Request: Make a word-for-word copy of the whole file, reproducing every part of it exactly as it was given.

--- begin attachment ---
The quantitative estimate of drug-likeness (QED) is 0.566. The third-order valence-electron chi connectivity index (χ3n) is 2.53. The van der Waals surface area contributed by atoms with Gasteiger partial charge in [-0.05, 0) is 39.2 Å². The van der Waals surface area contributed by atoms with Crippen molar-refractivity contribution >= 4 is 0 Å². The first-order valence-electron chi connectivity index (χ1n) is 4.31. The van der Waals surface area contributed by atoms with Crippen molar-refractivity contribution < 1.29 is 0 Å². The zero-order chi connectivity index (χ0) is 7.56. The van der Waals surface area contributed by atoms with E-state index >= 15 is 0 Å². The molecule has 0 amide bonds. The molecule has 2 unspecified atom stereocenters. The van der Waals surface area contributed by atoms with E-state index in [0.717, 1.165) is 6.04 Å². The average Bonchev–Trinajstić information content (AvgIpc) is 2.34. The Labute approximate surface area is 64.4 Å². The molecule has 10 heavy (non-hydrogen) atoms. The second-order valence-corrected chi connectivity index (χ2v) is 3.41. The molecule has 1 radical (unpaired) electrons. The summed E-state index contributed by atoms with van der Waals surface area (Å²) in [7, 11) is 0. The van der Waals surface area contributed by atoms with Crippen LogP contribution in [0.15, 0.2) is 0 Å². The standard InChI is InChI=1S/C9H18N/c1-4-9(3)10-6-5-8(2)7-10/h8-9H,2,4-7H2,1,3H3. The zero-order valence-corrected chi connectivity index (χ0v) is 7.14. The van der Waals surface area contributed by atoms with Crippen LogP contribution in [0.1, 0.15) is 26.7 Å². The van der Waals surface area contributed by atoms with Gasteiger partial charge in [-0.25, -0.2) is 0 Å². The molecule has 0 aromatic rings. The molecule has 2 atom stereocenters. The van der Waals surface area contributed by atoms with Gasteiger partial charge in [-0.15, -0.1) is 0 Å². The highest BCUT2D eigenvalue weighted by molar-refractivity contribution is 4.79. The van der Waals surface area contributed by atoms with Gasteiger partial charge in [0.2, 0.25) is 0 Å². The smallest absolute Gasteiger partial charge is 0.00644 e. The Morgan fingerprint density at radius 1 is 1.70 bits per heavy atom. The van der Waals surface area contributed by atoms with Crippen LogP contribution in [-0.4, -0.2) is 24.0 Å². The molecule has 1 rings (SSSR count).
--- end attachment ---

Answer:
The quantitative estimate of drug-likeness (QED) is 0.566. The third-order valence-electron chi connectivity index (χ3n) is 2.53. The van der Waals surface area contributed by atoms with Gasteiger partial charge in [-0.05, 0) is 39.2 Å². The van der Waals surface area contributed by atoms with Crippen molar-refractivity contribution >= 4 is 0 Å². The first-order valence-electron chi connectivity index (χ1n) is 4.31. The van der Waals surface area contributed by atoms with Crippen molar-refractivity contribution < 1.29 is 0 Å². The zero-order chi connectivity index (χ0) is 7.56. The van der Waals surface area contributed by atoms with E-state index >= 15 is 0 Å². The molecule has 0 amide bonds. The molecule has 2 unspecified atom stereocenters. The van der Waals surface area contributed by atoms with E-state index in [0.717, 1.165) is 6.04 Å². The average Bonchev–Trinajstić information content (AvgIpc) is 2.34. The Labute approximate surface area is 64.4 Å². The molecule has 10 heavy (non-hydrogen) atoms. The second-order valence-corrected chi connectivity index (χ2v) is 3.41. The molecule has 1 radical (unpaired) electrons. The summed E-state index contributed by atoms with van der Waals surface area (Å²) in [7, 11) is 0. The van der Waals surface area contributed by atoms with Crippen LogP contribution in [0.15, 0.2) is 0 Å². The standard InChI is InChI=1S/C9H18N/c1-4-9(3)10-6-5-8(2)7-10/h8-9H,2,4-7H2,1,3H3. The zero-order valence-corrected chi connectivity index (χ0v) is 7.14. The van der Waals surface area contributed by atoms with Crippen LogP contribution in [0.1, 0.15) is 26.7 Å². The van der Waals surface area contributed by atoms with Gasteiger partial charge in [-0.25, -0.2) is 0 Å². The molecule has 0 aromatic rings. The molecule has 2 atom stereocenters. The van der Waals surface area contributed by atoms with Gasteiger partial charge in [-0.15, -0.1) is 0 Å². The highest BCUT2D eigenvalue weighted by molar-refractivity contribution is 4.79. The van der Waals surface area contributed by atoms with Gasteiger partial charge in [0.2, 0.25) is 0 Å². The smallest absolute Gasteiger partial charge is 0.00644 e. The Morgan fingerprint density at radius 1 is 1.70 bits per heavy atom. The van der Waals surface area contributed by atoms with Crippen LogP contribution in [-0.4, -0.2) is 24.0 Å². The molecule has 1 rings (SSSR count).